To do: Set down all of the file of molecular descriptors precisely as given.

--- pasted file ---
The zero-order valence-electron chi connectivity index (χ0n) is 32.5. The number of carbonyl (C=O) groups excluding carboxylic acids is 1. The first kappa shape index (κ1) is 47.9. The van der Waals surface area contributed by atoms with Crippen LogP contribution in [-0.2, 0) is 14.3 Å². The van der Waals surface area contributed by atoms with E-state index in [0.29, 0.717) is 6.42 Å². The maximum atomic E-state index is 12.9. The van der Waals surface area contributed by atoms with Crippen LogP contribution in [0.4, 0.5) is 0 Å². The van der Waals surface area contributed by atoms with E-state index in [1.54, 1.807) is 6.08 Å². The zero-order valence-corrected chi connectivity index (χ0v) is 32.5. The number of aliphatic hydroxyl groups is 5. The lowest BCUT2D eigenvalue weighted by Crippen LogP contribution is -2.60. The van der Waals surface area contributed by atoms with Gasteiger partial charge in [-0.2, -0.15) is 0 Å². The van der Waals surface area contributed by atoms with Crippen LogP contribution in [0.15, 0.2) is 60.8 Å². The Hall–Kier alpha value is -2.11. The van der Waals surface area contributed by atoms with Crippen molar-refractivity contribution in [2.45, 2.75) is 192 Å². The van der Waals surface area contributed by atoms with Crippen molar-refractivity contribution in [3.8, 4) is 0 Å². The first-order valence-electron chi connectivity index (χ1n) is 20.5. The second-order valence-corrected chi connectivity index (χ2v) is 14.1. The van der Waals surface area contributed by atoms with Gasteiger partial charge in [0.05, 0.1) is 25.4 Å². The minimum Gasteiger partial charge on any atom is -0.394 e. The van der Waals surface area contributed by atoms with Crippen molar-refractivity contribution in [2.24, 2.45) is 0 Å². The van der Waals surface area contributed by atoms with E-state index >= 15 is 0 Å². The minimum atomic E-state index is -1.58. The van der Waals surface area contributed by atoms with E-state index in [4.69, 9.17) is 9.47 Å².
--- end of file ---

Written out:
The zero-order valence-electron chi connectivity index (χ0n) is 32.5. The number of carbonyl (C=O) groups excluding carboxylic acids is 1. The first kappa shape index (κ1) is 47.9. The van der Waals surface area contributed by atoms with Crippen LogP contribution in [-0.2, 0) is 14.3 Å². The van der Waals surface area contributed by atoms with E-state index in [0.29, 0.717) is 6.42 Å². The maximum atomic E-state index is 12.9. The van der Waals surface area contributed by atoms with Crippen LogP contribution in [0.4, 0.5) is 0 Å². The van der Waals surface area contributed by atoms with E-state index in [1.54, 1.807) is 6.08 Å². The zero-order valence-corrected chi connectivity index (χ0v) is 32.5. The number of aliphatic hydroxyl groups is 5. The lowest BCUT2D eigenvalue weighted by Crippen LogP contribution is -2.60. The van der Waals surface area contributed by atoms with Gasteiger partial charge in [-0.2, -0.15) is 0 Å². The van der Waals surface area contributed by atoms with Crippen LogP contribution in [0.15, 0.2) is 60.8 Å². The Hall–Kier alpha value is -2.11. The van der Waals surface area contributed by atoms with Crippen molar-refractivity contribution in [2.45, 2.75) is 192 Å². The van der Waals surface area contributed by atoms with Crippen molar-refractivity contribution in [3.8, 4) is 0 Å². The first-order valence-electron chi connectivity index (χ1n) is 20.5. The second-order valence-corrected chi connectivity index (χ2v) is 14.1. The van der Waals surface area contributed by atoms with Gasteiger partial charge in [0.05, 0.1) is 25.4 Å². The minimum Gasteiger partial charge on any atom is -0.394 e. The van der Waals surface area contributed by atoms with Crippen molar-refractivity contribution in [2.24, 2.45) is 0 Å². The van der Waals surface area contributed by atoms with E-state index >= 15 is 0 Å². The minimum atomic E-state index is -1.58. The van der Waals surface area contributed by atoms with E-state index in [4.69, 9.17) is 9.47 Å².